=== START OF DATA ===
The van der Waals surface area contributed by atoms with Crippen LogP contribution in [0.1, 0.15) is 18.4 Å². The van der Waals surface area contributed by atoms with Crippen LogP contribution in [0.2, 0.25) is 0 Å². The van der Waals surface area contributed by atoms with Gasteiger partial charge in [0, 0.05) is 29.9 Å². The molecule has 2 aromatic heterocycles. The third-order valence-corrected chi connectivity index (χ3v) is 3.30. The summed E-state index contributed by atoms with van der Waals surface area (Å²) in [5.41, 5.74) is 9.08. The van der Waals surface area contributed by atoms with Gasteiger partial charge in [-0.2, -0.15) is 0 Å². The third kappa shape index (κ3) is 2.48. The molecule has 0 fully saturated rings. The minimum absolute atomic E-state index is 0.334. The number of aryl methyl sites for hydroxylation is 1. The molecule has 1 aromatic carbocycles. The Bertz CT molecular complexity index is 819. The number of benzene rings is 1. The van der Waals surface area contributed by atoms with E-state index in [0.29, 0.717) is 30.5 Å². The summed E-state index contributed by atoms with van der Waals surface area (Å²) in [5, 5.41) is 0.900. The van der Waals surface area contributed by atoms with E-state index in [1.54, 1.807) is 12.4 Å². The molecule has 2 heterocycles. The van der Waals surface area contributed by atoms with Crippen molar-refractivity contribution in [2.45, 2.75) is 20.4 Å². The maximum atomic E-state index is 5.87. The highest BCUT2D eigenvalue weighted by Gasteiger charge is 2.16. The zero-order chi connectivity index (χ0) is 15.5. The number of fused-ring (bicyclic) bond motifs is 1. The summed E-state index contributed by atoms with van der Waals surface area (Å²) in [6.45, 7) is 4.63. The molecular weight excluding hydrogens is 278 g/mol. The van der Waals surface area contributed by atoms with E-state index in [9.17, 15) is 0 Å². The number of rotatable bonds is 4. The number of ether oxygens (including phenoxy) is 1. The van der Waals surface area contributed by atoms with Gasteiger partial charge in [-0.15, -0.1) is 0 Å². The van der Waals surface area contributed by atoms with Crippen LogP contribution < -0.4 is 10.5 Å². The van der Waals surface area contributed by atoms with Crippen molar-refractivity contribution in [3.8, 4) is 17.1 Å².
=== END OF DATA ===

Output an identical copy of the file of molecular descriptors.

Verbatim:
The van der Waals surface area contributed by atoms with Crippen LogP contribution in [0.1, 0.15) is 18.4 Å². The van der Waals surface area contributed by atoms with Crippen LogP contribution in [0.2, 0.25) is 0 Å². The van der Waals surface area contributed by atoms with Gasteiger partial charge in [0, 0.05) is 29.9 Å². The molecule has 2 aromatic heterocycles. The third-order valence-corrected chi connectivity index (χ3v) is 3.30. The summed E-state index contributed by atoms with van der Waals surface area (Å²) in [5.41, 5.74) is 9.08. The van der Waals surface area contributed by atoms with Gasteiger partial charge in [-0.2, -0.15) is 0 Å². The third kappa shape index (κ3) is 2.48. The molecule has 0 fully saturated rings. The minimum absolute atomic E-state index is 0.334. The number of aryl methyl sites for hydroxylation is 1. The molecule has 1 aromatic carbocycles. The Bertz CT molecular complexity index is 819. The number of benzene rings is 1. The van der Waals surface area contributed by atoms with E-state index in [0.29, 0.717) is 30.5 Å². The summed E-state index contributed by atoms with van der Waals surface area (Å²) in [5, 5.41) is 0.900. The van der Waals surface area contributed by atoms with E-state index in [1.54, 1.807) is 12.4 Å². The molecule has 2 heterocycles. The van der Waals surface area contributed by atoms with Crippen molar-refractivity contribution in [2.45, 2.75) is 20.4 Å². The maximum atomic E-state index is 5.87. The highest BCUT2D eigenvalue weighted by Gasteiger charge is 2.16. The zero-order chi connectivity index (χ0) is 15.5. The number of fused-ring (bicyclic) bond motifs is 1. The summed E-state index contributed by atoms with van der Waals surface area (Å²) in [6.45, 7) is 4.63. The molecular weight excluding hydrogens is 278 g/mol. The van der Waals surface area contributed by atoms with E-state index in [9.17, 15) is 0 Å². The number of rotatable bonds is 4. The number of ether oxygens (including phenoxy) is 1. The van der Waals surface area contributed by atoms with Gasteiger partial charge in [-0.15, -0.1) is 0 Å². The van der Waals surface area contributed by atoms with Crippen LogP contribution < -0.4 is 10.5 Å². The van der Waals surface area contributed by atoms with Crippen molar-refractivity contribution in [3.8, 4) is 17.1 Å².